Guenther Hochhaus, Ph.D., a professor of pharmaceutics in the University of Florida College of Pharmacy, was presented the Charles G. Thiel Award for Outstanding Research and Discovery in Respiratory Drug Delivery on May 2 at the Respiratory Drug Delivery 2022 conference in Orlando. The award recognizes scientists who have made significant developments in the science and technologies surrounding respiratory drug delivery.
Hochhaus joined the UF College of Pharmacy in 1987, and he has been a highly accomplished researcher during his tenure. His research evaluates anti-asthma drugs in the body (pharmacokinetics) to understand the relationship between the drug properties and the pharmacodynamic effect. His work linking pharmacokinetic-pharmacodynamic approaches with a rational drug delivery design has been a powerful tool in streamlining drug development for inhalation drugs. He has published more than 225 publications and secured over $8 million in grant funding during his career.
Hochhaus is a well-respected mentor and has dedicated his career toward sharing his knowledge with others. He has mentored more than 100 graduate students, interns and postdocs during his tenure at UF. His efforts have earned him several high-profile awards, including the University of Florida College of Pharmacy’s 2021 Doctoral Dissertation Mentoring Award and the 2019 American College of Clinical Pharmacology’s Bristol-Myers Squibb Mentorship in Clinical Pharmacology Award.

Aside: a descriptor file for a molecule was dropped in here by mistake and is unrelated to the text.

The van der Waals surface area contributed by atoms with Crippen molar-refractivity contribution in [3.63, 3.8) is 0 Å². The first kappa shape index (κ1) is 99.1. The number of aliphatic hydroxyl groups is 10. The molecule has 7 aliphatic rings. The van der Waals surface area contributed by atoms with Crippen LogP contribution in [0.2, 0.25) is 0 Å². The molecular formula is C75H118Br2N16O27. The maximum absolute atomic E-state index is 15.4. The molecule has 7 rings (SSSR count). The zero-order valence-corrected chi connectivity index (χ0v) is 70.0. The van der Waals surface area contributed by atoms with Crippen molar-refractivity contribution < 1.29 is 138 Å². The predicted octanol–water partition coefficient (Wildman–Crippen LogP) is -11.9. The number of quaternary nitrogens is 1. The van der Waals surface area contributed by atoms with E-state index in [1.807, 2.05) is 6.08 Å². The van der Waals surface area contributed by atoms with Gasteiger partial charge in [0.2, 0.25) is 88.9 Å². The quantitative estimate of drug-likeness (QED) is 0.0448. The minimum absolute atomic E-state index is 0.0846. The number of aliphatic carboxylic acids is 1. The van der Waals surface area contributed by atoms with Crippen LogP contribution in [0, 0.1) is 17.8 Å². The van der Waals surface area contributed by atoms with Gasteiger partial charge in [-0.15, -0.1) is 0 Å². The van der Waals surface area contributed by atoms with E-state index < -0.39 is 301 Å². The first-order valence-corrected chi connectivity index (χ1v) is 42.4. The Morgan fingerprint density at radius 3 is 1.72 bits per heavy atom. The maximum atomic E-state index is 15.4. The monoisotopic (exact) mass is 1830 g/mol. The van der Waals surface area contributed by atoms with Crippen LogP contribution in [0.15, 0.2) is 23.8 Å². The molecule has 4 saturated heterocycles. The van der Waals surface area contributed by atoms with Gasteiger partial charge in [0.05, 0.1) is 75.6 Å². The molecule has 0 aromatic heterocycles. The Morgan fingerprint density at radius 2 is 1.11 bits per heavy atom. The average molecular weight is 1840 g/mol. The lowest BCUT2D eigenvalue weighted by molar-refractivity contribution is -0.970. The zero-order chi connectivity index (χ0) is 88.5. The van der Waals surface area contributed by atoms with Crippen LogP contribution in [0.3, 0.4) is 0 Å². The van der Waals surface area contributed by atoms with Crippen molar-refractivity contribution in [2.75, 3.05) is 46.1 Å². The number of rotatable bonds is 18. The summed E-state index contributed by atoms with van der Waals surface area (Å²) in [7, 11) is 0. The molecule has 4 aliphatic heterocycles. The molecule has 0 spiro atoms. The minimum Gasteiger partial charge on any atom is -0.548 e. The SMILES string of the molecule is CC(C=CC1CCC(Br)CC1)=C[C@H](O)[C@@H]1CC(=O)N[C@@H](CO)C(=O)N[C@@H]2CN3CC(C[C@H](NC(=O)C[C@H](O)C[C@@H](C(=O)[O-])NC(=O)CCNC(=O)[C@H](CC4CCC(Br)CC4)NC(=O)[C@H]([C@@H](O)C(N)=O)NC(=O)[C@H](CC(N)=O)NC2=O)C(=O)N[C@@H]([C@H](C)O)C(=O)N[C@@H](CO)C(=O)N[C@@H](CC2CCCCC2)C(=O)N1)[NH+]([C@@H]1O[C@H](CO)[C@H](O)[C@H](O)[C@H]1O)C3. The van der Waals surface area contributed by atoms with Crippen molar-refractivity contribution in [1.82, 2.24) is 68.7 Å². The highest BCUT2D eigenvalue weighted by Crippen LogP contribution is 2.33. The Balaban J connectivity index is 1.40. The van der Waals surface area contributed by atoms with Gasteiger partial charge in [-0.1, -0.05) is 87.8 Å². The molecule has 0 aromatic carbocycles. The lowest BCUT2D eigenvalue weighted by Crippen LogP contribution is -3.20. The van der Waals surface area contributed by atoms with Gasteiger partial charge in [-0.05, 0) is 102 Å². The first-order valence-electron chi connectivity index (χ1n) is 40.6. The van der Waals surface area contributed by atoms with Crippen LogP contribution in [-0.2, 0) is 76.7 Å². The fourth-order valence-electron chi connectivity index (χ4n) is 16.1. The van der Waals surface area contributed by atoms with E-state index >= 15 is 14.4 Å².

“The Charles G. Thiel Award for Outstanding Research and Discovery in Respiratory Drug Delivery is the premier award for researchers involved in the design and development of orally inhaled and nasal drug products worldwide,” Hochhaus said. “For me, it was a great honor to receive this award and have our research team recognized for their new pharmacometrics approaches to streamline approval of generic inhalation products.”
The award is named in honor of Charles G. Thiel for his foundational work in the development and commercialization of the Metered Dose Inhaler. His co-invention in 1956 represented a seismic shift in the way pulmonary drugs are delivered. The Thiel Award is presented at Respiratory Drug Delivery meetings to scientists who have pioneered significant developments in one or more aspects of science and technology surrounding respiratory drug delivery.